Addressing dramatic rise of dementia cases
A new report released by Alzheimer’s Disease International estimates that the number of people with dementia will rise from 44 million to 135 million by 2050. Today 38% of dementia patients are in rich countries; however, by 2050 71% of people with the condition are expected to be in poor and middle-income regions such as South East Asia and Africa. As life expectancies rise, the numbers of seniors will grow dramatically; however, most countries aren’t prepared for this global epidemic. G8 Dementia Summit in London provides a wonderful opportunity to develop action plans to overcome this serious issue. Research is crucial to the effort to cut dementia cases, and 50% reduction of cases of people dying with the disease can be achieved through intervention to delay the onset of Alzheimer’s by five years, according to Rebecca Wood, the chief executive of Alzheimer’s Research UK.
Shanghai teenagers distinguish themselves in PISA 2012
Young students in Shanghai, aged 15 and 16, outperformed their peers around the world in mathematics, reading, and science, according to Program for International Student Assessment (PISA), a leading survey conducted every three years by a Paris-based Organization for Economic Cooperation and Development.
According to the global education survey, over half a million students from 65 nations participated in the two-hour exam last year, and students in East Asia occupied seven of the top ten places in all three subjects. Singapore ranked second in math, followed by Hong Kong, Taiwan, South Korea, and Macau. Japan ranked 7th overall.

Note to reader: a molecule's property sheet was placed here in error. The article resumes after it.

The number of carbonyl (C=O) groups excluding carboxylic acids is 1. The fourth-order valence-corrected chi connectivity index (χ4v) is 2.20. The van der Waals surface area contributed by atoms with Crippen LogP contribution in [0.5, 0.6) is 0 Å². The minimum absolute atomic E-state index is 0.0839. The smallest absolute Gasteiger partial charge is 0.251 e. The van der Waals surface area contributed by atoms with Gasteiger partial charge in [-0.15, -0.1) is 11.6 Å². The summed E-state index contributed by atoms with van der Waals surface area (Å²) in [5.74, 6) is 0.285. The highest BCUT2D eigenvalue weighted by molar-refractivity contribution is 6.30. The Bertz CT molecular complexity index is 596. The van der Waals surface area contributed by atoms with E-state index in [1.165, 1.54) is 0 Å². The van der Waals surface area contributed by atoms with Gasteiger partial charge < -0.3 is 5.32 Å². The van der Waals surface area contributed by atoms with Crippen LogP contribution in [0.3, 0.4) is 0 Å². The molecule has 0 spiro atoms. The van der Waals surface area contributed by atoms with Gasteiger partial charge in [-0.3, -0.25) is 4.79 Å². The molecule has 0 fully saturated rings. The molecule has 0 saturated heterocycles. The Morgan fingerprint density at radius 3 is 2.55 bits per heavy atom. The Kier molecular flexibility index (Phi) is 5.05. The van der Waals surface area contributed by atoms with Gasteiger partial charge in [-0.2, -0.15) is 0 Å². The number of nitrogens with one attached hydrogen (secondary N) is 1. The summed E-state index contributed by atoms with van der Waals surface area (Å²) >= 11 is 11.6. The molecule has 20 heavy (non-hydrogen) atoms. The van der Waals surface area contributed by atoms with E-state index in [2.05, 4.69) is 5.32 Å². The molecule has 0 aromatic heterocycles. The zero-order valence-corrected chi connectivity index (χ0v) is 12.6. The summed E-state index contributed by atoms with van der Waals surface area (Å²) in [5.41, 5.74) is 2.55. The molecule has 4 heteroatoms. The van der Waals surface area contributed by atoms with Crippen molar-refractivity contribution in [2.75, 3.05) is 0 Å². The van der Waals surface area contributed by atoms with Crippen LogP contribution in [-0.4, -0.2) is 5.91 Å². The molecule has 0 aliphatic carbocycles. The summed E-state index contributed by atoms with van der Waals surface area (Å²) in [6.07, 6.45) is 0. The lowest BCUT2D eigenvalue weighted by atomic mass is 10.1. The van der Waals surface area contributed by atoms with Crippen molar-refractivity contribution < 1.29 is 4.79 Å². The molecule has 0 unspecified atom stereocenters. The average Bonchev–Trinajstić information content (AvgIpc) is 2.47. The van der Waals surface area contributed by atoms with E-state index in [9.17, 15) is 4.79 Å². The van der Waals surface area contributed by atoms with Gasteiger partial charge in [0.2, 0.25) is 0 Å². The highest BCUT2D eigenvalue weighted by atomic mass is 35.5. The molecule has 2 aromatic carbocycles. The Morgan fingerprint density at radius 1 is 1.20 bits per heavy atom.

The United States of America ranked 36th, performing below average in math. The United Kingdom ranked 26th, equivalent to average in math and reading. Part of the reason why Shanghai students outshone their peers in other countries in the exam is that they have the motivation and confidence to fulfill their potential.
PISA has not published the test results of other Chinese cities because not enough regions participated in the exam; nevertheless, data on China as a whole is expected to be available in the next survey in 2015.
Violence in capital of Ukraine
Protests in Kiev, the capital of Ukraine, met with riot police crackdowns. As tension escalated due to the government's unwillingness to sign a deal with the EU, the opposition took to the street. Weeks of demonstrations had disrupted the daily lives of the people of Ukraine. Nonetheless, such drastic measure by the government to curb protests has met with harsh words from the United States Department of State.
Ukrainian President Viktor Yanukovych urged all parties, including the opposition, to sit down for talks to resolve the political crisis. He further added that the authorities would "never use force against peaceful protests."
Give me "Sympathize"!
During Facebook hackathons, engineers from the renowned company would brainstorm ideas to implement in the company's products. The idea of changing "like" button to "sympathize" button would suit certain messages, such as when somebody's family member died.
The idea is currently internal and not yet to be publicly launched.
Using tongue piercing to drive wheelchair more efficiently
Scientists found that a new device of a tiny magnetic tongue piercing could help people living with paralysis drive their wheelchairs more efficiently. Movements of the tongue is detected by sensors on the cheeks and transformed into commands to a wheelchair. The tongue is a unique body part; it is very deft, controlled by a great portion of the brain and not affected by spinal injuries. Researchers at the Georgia Institute of Technology studied the effectiveness of the tongue’s movements in generating instructions to a wheelchair. The result shows that the new device is three times more efficient than the old sip-and-puff system, which requires a tetraplegic patient to inhale or exhale on a straw, tube, or wand. The researchers plan to make the expensive device accessible to patients after it is approved by the US regulator.